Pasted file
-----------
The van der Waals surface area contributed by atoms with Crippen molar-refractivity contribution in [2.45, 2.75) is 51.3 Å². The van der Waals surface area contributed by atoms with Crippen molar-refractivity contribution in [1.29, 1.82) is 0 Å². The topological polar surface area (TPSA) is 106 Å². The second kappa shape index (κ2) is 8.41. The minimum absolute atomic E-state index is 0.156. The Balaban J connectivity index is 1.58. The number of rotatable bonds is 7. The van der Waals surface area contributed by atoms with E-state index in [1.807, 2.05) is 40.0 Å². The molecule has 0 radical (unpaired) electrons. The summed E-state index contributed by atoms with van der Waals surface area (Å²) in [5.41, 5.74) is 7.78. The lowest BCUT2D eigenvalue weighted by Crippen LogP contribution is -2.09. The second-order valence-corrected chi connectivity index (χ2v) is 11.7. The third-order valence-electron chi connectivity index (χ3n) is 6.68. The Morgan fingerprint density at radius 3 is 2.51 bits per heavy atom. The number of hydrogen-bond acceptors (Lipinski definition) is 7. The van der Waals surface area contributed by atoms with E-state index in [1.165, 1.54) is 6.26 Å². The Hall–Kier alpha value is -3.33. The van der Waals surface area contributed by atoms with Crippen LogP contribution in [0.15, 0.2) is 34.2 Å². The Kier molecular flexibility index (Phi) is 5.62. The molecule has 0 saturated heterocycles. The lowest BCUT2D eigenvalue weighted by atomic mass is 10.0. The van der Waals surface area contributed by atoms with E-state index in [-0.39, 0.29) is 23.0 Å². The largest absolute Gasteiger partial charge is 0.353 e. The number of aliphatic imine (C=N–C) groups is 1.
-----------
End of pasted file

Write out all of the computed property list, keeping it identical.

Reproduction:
The van der Waals surface area contributed by atoms with Crippen molar-refractivity contribution in [2.45, 2.75) is 51.3 Å². The van der Waals surface area contributed by atoms with Crippen molar-refractivity contribution in [1.29, 1.82) is 0 Å². The topological polar surface area (TPSA) is 106 Å². The second kappa shape index (κ2) is 8.41. The minimum absolute atomic E-state index is 0.156. The Balaban J connectivity index is 1.58. The number of rotatable bonds is 7. The van der Waals surface area contributed by atoms with E-state index in [1.807, 2.05) is 40.0 Å². The molecule has 0 radical (unpaired) electrons. The summed E-state index contributed by atoms with van der Waals surface area (Å²) in [5.41, 5.74) is 7.78. The lowest BCUT2D eigenvalue weighted by Crippen LogP contribution is -2.09. The second-order valence-corrected chi connectivity index (χ2v) is 11.7. The third-order valence-electron chi connectivity index (χ3n) is 6.68. The Morgan fingerprint density at radius 3 is 2.51 bits per heavy atom. The number of hydrogen-bond acceptors (Lipinski definition) is 7. The van der Waals surface area contributed by atoms with E-state index in [1.165, 1.54) is 6.26 Å². The Hall–Kier alpha value is -3.33. The van der Waals surface area contributed by atoms with Crippen LogP contribution in [0.15, 0.2) is 34.2 Å². The Kier molecular flexibility index (Phi) is 5.62. The molecule has 0 saturated heterocycles. The lowest BCUT2D eigenvalue weighted by atomic mass is 10.0. The van der Waals surface area contributed by atoms with E-state index in [-0.39, 0.29) is 23.0 Å². The largest absolute Gasteiger partial charge is 0.353 e. The number of aliphatic imine (C=N–C) groups is 1.